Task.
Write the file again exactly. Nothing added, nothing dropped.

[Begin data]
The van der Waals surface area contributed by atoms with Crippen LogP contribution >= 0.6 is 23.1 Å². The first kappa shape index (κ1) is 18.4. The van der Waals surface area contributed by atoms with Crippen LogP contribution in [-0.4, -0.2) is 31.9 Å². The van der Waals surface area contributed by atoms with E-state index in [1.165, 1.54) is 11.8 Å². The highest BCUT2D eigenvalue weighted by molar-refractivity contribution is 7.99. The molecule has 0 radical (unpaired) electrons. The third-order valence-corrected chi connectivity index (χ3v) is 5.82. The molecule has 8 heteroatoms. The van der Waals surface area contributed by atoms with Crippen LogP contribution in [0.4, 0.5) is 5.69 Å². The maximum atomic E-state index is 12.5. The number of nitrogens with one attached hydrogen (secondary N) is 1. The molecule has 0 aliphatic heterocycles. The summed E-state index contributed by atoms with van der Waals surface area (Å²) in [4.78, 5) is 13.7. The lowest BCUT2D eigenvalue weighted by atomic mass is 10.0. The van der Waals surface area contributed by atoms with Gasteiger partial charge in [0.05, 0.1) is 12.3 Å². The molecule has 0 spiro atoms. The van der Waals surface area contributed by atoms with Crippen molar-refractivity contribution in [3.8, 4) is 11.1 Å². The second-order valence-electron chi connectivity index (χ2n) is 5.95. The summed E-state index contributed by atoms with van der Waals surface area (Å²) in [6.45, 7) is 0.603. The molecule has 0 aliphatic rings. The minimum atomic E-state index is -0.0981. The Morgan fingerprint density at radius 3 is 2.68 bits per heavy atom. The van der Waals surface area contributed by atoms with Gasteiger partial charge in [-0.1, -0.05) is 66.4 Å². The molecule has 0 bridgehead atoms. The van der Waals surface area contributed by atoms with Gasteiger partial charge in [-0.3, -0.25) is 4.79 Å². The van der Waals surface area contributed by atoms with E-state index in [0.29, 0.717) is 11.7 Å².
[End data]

The van der Waals surface area contributed by atoms with Crippen LogP contribution >= 0.6 is 23.1 Å². The first kappa shape index (κ1) is 18.4. The van der Waals surface area contributed by atoms with Crippen LogP contribution in [-0.4, -0.2) is 31.9 Å². The van der Waals surface area contributed by atoms with E-state index in [1.165, 1.54) is 11.8 Å². The highest BCUT2D eigenvalue weighted by molar-refractivity contribution is 7.99. The molecule has 0 radical (unpaired) electrons. The third-order valence-corrected chi connectivity index (χ3v) is 5.82. The molecule has 8 heteroatoms. The van der Waals surface area contributed by atoms with Crippen LogP contribution in [0.4, 0.5) is 5.69 Å². The maximum atomic E-state index is 12.5. The number of nitrogens with one attached hydrogen (secondary N) is 1. The molecule has 0 aliphatic heterocycles. The summed E-state index contributed by atoms with van der Waals surface area (Å²) in [4.78, 5) is 13.7. The lowest BCUT2D eigenvalue weighted by atomic mass is 10.0. The van der Waals surface area contributed by atoms with Gasteiger partial charge in [0.05, 0.1) is 12.3 Å². The molecule has 0 spiro atoms. The van der Waals surface area contributed by atoms with Crippen molar-refractivity contribution in [3.8, 4) is 11.1 Å². The second-order valence-electron chi connectivity index (χ2n) is 5.95. The summed E-state index contributed by atoms with van der Waals surface area (Å²) in [6.45, 7) is 0.603. The molecule has 0 aliphatic rings. The minimum atomic E-state index is -0.0981. The Morgan fingerprint density at radius 3 is 2.68 bits per heavy atom. The van der Waals surface area contributed by atoms with Gasteiger partial charge in [-0.1, -0.05) is 66.4 Å². The molecule has 0 bridgehead atoms. The van der Waals surface area contributed by atoms with Gasteiger partial charge in [-0.3, -0.25) is 4.79 Å². The van der Waals surface area contributed by atoms with E-state index in [0.29, 0.717) is 11.7 Å².